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In ‘Wonder Women Now,’ artists from around the world shine a light on domestic violence

Curated by Anne Plaisance, the exhibit is on view at Reservoir Church’s Ministry Center.

"Wonder Women 1," photography on metal.Anne Plaisance

The #MeToo movement shines a light on sexual and gender-based violence in workplaces, schools, and other public settings, but abuse at home is still largely hidden. The National Coalition Against Domestic Violence estimates close to 20 people per minute are physically abused by their partners in the United States. Intimate partner abuse spans the gender spectrum, but much of it is rooted in misogyny. As autocracies rise, so does violence against women.

In “Wonder Women Now,” curated by artist Anne Plaisance at Reservoir Church’s Ministry Center, artists from around the world take an unflinching look at domestic violence. It’s the first iteration of a project Plaisance hopes to expand. Ultimately, she said in an interview, it will be an installation in the format of a house, with each room representing an emotional facet of abuse.


This show is the living room — a home’s most public-facing space — installed in a lounge at the church. It’s quite welcoming until you pay attention. Plaisance has placed little clues around the space, such as perfume bottles labeled with tactics of domination: “gaslight,” “threat,” “love bomb.” The setting is cozy and the art unsettling, creating a sense of propriety barely shrouding quiet threat.

Congolese artist Baudouin Mouanda portrays that tension in “Ciel de saison” (or “seasonal sky”), photographs of families standing for formal portraits in flooded living rooms. The disaster can’t be ignored, yet his subjects gather themselves to pose as if nothing is wrong. From a distance, British artist Lidia Lidia’s “Girls’ World” photos of dioramas with dolls are all pretty pink fun, but look closely and you’ll see Ken sneering at Barbie as she nurses a baby, or kicking her as children cower.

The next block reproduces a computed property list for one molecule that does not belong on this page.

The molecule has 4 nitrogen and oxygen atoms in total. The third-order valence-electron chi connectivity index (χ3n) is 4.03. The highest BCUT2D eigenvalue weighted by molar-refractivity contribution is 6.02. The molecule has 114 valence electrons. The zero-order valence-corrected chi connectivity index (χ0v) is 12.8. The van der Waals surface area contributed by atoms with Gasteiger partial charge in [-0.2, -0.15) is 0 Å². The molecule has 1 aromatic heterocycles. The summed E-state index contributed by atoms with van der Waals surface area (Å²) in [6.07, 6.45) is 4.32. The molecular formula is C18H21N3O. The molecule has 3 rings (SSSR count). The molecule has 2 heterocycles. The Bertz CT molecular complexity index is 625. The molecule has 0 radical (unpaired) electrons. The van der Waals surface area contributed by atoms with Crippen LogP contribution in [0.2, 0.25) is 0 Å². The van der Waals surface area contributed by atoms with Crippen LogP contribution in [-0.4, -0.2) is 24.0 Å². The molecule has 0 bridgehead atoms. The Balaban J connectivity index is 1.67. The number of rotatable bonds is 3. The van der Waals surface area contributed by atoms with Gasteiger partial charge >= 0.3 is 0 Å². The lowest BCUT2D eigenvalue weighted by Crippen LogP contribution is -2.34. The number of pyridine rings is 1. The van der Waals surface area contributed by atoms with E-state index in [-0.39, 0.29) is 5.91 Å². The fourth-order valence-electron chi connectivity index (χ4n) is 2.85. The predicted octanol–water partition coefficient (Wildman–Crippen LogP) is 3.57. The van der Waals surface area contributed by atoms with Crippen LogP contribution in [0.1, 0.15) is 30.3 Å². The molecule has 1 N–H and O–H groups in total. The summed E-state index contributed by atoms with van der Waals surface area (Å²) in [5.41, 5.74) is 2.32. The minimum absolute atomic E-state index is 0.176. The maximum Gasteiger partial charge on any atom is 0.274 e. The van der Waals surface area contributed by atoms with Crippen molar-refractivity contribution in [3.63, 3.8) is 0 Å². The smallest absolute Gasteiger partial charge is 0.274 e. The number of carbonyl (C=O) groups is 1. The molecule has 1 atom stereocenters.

Baudouin Mouanda, "Ciel de saison," 2020.Baudouin Mouanda

Plaisance taught art at a Cambridge domestic violence shelter. She invited residents and staff to dress as their own version of Wonder Woman for a photo portrait. Only one woman here wears a red bustier, but each takes a proud stance, claiming her power. These images are here, too, little seeds of hope.


The fraught dynamic portrayed in “Wonder Women Now” is sorrowful, and the work Plaisance and these artists do is crucial. As with #MeToo, the more we recognize this beast, the more we can call it to heel.


At Ministry Center at Reservoir Church, 13 Notre Dame Ave., Cambridge, through March 19.

Cate McQuaid can be reached at Follow her on Instagram @cate.mcquaid.